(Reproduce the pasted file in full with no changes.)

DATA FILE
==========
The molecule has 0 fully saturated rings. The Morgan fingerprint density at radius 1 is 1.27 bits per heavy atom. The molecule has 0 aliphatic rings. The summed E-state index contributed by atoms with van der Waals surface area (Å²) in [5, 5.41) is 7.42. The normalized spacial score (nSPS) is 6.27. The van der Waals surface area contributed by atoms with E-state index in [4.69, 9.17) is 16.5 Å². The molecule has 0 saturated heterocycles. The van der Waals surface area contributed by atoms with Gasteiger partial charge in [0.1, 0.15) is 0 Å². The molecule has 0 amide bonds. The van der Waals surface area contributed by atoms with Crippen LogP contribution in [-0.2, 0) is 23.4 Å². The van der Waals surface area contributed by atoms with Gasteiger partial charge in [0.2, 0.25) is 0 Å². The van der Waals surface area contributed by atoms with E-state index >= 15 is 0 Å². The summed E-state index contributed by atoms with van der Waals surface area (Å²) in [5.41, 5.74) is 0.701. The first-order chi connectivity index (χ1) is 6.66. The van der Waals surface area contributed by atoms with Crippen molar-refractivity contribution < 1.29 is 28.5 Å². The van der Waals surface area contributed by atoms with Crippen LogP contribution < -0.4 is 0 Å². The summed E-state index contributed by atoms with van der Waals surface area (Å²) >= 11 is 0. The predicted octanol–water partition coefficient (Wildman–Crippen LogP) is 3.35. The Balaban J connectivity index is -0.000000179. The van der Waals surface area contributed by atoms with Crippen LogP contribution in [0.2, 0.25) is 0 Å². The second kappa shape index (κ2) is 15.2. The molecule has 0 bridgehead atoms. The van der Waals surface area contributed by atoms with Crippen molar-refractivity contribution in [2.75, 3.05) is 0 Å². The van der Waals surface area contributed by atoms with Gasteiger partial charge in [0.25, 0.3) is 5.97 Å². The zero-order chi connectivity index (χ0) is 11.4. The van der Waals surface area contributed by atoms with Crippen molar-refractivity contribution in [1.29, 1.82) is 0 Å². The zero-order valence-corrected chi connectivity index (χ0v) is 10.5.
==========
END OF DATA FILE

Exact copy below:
The molecule has 0 fully saturated rings. The Morgan fingerprint density at radius 1 is 1.27 bits per heavy atom. The molecule has 0 aliphatic rings. The summed E-state index contributed by atoms with van der Waals surface area (Å²) in [5, 5.41) is 7.42. The normalized spacial score (nSPS) is 6.27. The van der Waals surface area contributed by atoms with E-state index in [4.69, 9.17) is 16.5 Å². The molecule has 0 saturated heterocycles. The van der Waals surface area contributed by atoms with Gasteiger partial charge in [0.1, 0.15) is 0 Å². The molecule has 0 amide bonds. The van der Waals surface area contributed by atoms with Crippen LogP contribution in [-0.2, 0) is 23.4 Å². The van der Waals surface area contributed by atoms with Gasteiger partial charge in [0.2, 0.25) is 0 Å². The van der Waals surface area contributed by atoms with E-state index >= 15 is 0 Å². The summed E-state index contributed by atoms with van der Waals surface area (Å²) in [5.41, 5.74) is 0.701. The first-order chi connectivity index (χ1) is 6.66. The van der Waals surface area contributed by atoms with Crippen molar-refractivity contribution < 1.29 is 28.5 Å². The van der Waals surface area contributed by atoms with Crippen LogP contribution < -0.4 is 0 Å². The summed E-state index contributed by atoms with van der Waals surface area (Å²) >= 11 is 0. The predicted octanol–water partition coefficient (Wildman–Crippen LogP) is 3.35. The Balaban J connectivity index is -0.000000179. The van der Waals surface area contributed by atoms with Crippen LogP contribution in [0.2, 0.25) is 0 Å². The second kappa shape index (κ2) is 15.2. The molecule has 0 bridgehead atoms. The van der Waals surface area contributed by atoms with Crippen molar-refractivity contribution in [2.75, 3.05) is 0 Å². The van der Waals surface area contributed by atoms with Gasteiger partial charge in [0.25, 0.3) is 5.97 Å². The zero-order chi connectivity index (χ0) is 11.4. The van der Waals surface area contributed by atoms with Crippen molar-refractivity contribution in [1.29, 1.82) is 0 Å². The zero-order valence-corrected chi connectivity index (χ0v) is 10.5.